Born in Somerset in 1838, the year of Victoria’s Coronation, Irving’s rise to prominent as an actor-manager was a slow and torturous one. Against his Methodist mother’s wishes he chose a profession still much tarnished with the stigma of rogues and vagabonds.
He began his acting career in 1856, appearing with various provincial Stock companies, playing during the following ten years over 600 parts. By 1866 he was established in London but it was to be another five years before he found over night fame in “The Bells“.
For the next thirty years he was to be at the centre of Victorian Society. In 1895 he became the first actor to be knighted for his achievements, setting a standard of social respectability and professional integrity. Sadly his mother did not live to witness any of his success.
Irving was also a man of letters with honorary doctorates from Cambridge, Dublin and Glasgow Universities. He became a mason and was a close associate of leading politicians and the monarchy.
As a master of mise-en-scène he was at the forefront in the development of gaslight for his spectacular productions of Shakespeare and Romantic Melodrama at the Royal Lyceum Theatre, London between 1871 and 1902 and was sole manager of that theatre from 1878 to 1899. During this period and until 1902 Ellen Terry was his leading lady.
In 1904 the interior of Irving’s theatre had to be demolished because it did not comply with new safety regulations. The new auditorium was designed by Bertie Crewe. In 1996 Apollo Leisure Group refurbished and re-opened Crewe’s Lyceum.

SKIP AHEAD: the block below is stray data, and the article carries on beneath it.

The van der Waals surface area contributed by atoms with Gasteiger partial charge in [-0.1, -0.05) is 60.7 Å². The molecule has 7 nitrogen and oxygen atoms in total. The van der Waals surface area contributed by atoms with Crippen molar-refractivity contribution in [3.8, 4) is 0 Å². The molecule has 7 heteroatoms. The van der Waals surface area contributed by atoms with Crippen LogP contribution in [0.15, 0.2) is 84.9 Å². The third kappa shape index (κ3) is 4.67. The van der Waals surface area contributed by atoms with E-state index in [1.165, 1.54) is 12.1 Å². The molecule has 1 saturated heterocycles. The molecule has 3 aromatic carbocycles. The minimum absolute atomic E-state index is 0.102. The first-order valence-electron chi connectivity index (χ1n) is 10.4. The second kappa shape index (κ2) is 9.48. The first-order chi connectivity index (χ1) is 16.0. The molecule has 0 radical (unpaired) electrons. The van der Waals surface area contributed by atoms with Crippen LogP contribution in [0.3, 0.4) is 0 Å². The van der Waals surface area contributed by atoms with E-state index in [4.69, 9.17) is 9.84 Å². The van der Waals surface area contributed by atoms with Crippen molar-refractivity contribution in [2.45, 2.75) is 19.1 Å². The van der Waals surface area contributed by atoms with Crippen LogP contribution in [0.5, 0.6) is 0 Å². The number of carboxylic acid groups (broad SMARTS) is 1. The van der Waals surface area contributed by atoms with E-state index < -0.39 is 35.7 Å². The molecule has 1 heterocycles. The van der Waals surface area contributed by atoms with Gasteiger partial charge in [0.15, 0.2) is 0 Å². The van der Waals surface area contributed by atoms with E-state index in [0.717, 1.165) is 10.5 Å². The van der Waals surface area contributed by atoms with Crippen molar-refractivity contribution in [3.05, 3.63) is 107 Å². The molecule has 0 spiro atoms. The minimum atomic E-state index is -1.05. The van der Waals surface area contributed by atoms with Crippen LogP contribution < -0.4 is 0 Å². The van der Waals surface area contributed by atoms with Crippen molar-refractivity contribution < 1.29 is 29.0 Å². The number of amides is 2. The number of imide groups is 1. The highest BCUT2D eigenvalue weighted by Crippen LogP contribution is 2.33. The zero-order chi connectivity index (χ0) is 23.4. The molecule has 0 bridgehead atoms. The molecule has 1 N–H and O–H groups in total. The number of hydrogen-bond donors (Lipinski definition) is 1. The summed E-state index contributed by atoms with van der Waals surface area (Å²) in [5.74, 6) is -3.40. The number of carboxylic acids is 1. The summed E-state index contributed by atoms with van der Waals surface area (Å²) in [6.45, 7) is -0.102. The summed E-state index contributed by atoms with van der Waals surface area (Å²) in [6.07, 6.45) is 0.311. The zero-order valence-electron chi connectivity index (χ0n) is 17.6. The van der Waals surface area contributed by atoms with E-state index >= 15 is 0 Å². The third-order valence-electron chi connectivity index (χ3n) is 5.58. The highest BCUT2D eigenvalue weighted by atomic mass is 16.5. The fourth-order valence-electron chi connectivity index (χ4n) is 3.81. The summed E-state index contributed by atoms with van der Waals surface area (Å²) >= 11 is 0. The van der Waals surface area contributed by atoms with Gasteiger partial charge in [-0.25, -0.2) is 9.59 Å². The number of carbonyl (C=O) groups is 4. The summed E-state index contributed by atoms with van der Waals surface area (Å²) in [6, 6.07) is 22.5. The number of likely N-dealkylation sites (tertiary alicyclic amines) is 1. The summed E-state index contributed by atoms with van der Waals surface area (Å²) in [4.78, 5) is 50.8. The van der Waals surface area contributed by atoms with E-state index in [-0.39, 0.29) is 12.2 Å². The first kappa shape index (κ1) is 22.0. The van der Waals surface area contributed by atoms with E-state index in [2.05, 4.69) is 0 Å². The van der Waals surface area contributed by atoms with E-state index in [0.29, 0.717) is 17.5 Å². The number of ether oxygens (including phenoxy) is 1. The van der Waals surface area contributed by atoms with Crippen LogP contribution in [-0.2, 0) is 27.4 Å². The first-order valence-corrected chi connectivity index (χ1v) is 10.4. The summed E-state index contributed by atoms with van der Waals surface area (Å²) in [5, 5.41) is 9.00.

Irving invited leading figures of the cultural world to contribute to his productions. These included the artists Telbin, Tadema and Burne-Jones, composers German, Mackenzie, Sullivan and Stanford and authors Pinero, Tennyson, Albery, Sardou and Conan Doyle.
He made eight major tours across North America between 1883 and 1904, setting new standards in visual presentations and ensemble playing. He regularly took his productions to the major cities in the UK. In 1904 Irving started on a series of Farewell Tours with plans to retire in 1906, after celebrating fifty years on the stage. His sudden death on October 13th 1905 shocked and saddened the nation.
His was the age of Victorian values, which saw the exaltation of wealth in a new industrial society. It was an age that threw up a new middle class thirsting for knowledge and cultural experience. On these premises was founded a growing demand for theatre. The quality of Irving’s performances and his stage management skills helped to feed and promote these attitudes.
Irving became financially successful, socially popular and internationally famous. It was the essayist and critic Sir Max Beerbohm that dubbed him THE KNIGHT FROM NOWHERE – the title of a little book of Pre-Raphaelite poems. A title he thought appropriate for an only son of a travelling salesman called Brodribb, who as Henry Irving had a personality that outshone his acting but never his ‘Art’.
The Irving Society by recalling theatre in the age of Irving, aim to perpetuate his memory with their activities.